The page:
Imagine you are at the store. You get in line to check out. As you are standing in line, you notice a young girl in line with her mother. This girl looks to be the same age as your daughter was when she experienced trauma. You may start to feel those vicarious trauma symptoms creep up.

If you are not practicing self-compassion, then you will get in a space of judging your feelings and feeling guilty. This is a tough space to be in and you can get stuck.

If we look at this same scenario with someone who is practicing self-compassion, then it will look a bit different. The feelings will still creep up—having self-compassion doesn’t mean you won’t feel them—but you can recognize it and remind yourself that you are not alone in the world and that you are not a bad person for feeling this way.

"The best part about this is that having self-compassion allows you to still experience those vicarious trauma feelings but not get stuck. You are able to move on, grow, and heal."

Recognize that you are judging yourself as a bad person and then from there tell yourself, “You know what, that may not be true.” The best part about this is that having self-compassion allows you to still experience those vicarious trauma feelings but not get stuck. You are able to move on, grow, and heal.

Chapter Four
How to Practice Self-Compassion

The best thing you can do is to practice self-compassion even when you feel happy. Familiarize yourself with the different components of self-compassion. What are they and what can they mean for you? Notice the connection you have with humanity in the happy moments. Be mindful and present in your happy moments and always be kind to yourself.

Chapter Five
Common Pitfalls to Avoid When Practicing Self-Compassion

The biggest mistake people make when they are practicing self-compassion is that they think they have to do it perfectly. They think if their mind wanders then they have done it wrong. That if you end up feeling this one time then there’s no hope—this is not accurate.

Self-compassion can be life-changing. It is something that you can utilize in many different scenarios that come up in your life. For example, perhaps you just had a really tough conversation with your daughter. She just disclosed something to you that was very difficult to hear. You are devastated that she went through this. It could bring up feelings of guilt for not being able to protect your child. Utilizing self-compassion allows you to give yourself space to heal. You can realize you are not alone in the world and so you don’t need to isolate yourself. You can make a choice to do something kind for yourself that will help to heal your own wounds.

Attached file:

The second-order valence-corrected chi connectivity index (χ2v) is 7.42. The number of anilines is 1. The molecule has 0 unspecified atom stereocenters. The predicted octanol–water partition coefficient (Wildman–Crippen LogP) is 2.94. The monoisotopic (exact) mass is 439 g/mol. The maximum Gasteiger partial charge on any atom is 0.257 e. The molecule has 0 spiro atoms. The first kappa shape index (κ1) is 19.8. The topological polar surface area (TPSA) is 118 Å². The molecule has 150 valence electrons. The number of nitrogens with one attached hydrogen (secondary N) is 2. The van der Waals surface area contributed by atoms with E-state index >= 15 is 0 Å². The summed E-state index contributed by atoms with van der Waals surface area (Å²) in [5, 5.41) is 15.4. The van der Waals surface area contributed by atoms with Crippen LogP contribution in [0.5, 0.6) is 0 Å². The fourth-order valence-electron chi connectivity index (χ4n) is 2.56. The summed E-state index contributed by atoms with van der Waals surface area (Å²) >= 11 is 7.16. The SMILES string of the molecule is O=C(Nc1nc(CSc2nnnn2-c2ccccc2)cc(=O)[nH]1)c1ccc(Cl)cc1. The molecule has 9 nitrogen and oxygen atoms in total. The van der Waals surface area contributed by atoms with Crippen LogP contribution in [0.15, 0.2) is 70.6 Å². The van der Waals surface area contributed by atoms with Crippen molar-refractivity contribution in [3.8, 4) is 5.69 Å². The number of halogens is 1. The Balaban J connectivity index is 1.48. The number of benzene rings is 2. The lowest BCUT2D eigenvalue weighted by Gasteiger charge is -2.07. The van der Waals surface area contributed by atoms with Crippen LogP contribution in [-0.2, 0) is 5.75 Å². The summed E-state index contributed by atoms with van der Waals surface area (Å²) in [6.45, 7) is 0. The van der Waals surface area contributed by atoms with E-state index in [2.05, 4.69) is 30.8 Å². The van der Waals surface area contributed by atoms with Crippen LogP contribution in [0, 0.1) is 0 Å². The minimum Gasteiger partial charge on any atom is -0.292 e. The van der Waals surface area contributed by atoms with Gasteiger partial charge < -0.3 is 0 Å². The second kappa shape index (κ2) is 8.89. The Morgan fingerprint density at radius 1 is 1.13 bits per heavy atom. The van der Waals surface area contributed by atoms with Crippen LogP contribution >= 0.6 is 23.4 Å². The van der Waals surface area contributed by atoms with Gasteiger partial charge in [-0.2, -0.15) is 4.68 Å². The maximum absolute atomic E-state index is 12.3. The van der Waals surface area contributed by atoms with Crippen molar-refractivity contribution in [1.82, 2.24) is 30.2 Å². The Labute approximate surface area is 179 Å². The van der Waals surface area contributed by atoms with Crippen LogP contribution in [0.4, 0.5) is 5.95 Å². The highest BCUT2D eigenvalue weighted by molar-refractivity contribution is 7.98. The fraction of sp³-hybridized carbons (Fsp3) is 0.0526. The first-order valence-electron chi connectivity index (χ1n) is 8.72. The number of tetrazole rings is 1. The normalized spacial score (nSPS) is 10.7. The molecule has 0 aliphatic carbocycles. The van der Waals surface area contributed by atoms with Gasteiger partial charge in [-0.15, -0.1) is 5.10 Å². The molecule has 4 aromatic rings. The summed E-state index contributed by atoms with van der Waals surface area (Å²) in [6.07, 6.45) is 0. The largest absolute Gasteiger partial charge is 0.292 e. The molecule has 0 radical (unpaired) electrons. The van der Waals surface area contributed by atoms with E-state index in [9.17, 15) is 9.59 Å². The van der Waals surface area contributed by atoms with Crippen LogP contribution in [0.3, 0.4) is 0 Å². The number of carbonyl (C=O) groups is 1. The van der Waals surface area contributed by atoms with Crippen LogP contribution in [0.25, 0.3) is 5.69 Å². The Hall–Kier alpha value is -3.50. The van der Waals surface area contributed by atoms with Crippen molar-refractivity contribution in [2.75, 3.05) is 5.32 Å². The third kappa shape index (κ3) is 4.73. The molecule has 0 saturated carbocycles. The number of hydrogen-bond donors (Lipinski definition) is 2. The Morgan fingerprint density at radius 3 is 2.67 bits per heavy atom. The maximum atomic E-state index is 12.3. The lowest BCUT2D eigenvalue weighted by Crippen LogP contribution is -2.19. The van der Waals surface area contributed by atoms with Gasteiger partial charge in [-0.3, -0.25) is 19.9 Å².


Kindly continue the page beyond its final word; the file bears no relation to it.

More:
"With self-compassion, the best advice is to practice practice practice. Every time you practice, you are getting more information."

With self-compassion, the best advice is to practice practice practice. Every time you practice, you are getting more information. You are gaining more skills. When you practice self-compassion and you are not judging your judging—that is when you know that you are on the right road.   

Chapter Six
How Can New Haven Help?

New Haven is a mental health residential treatment center that helps teen girls who have had traumatic experiences. We specialize in helping families heal from the traumatic stress they experience through vicarious trauma.

New Haven's staff consists of mental health professionals who know how to work with clients who have experienced trauma. Our therapists have experience working with trauma and they can help clients learn to develop self-care strategies that will help decrease the PTSD-like symptoms they may be feeling.

Your daughter will be able to heal from complex trauma in a safe, home-like environment here at New Haven. Our therapists work not only with teen girls but also with their parents and families to help them navigate the vicarious trauma symptoms they experience.

Working with trauma can cause emotional burnout if not done correctly. If your family has experienced trauma or any type of post-traumatic stress, please don't hesitate to contact one of our mental health professionals. There is hope after trauma.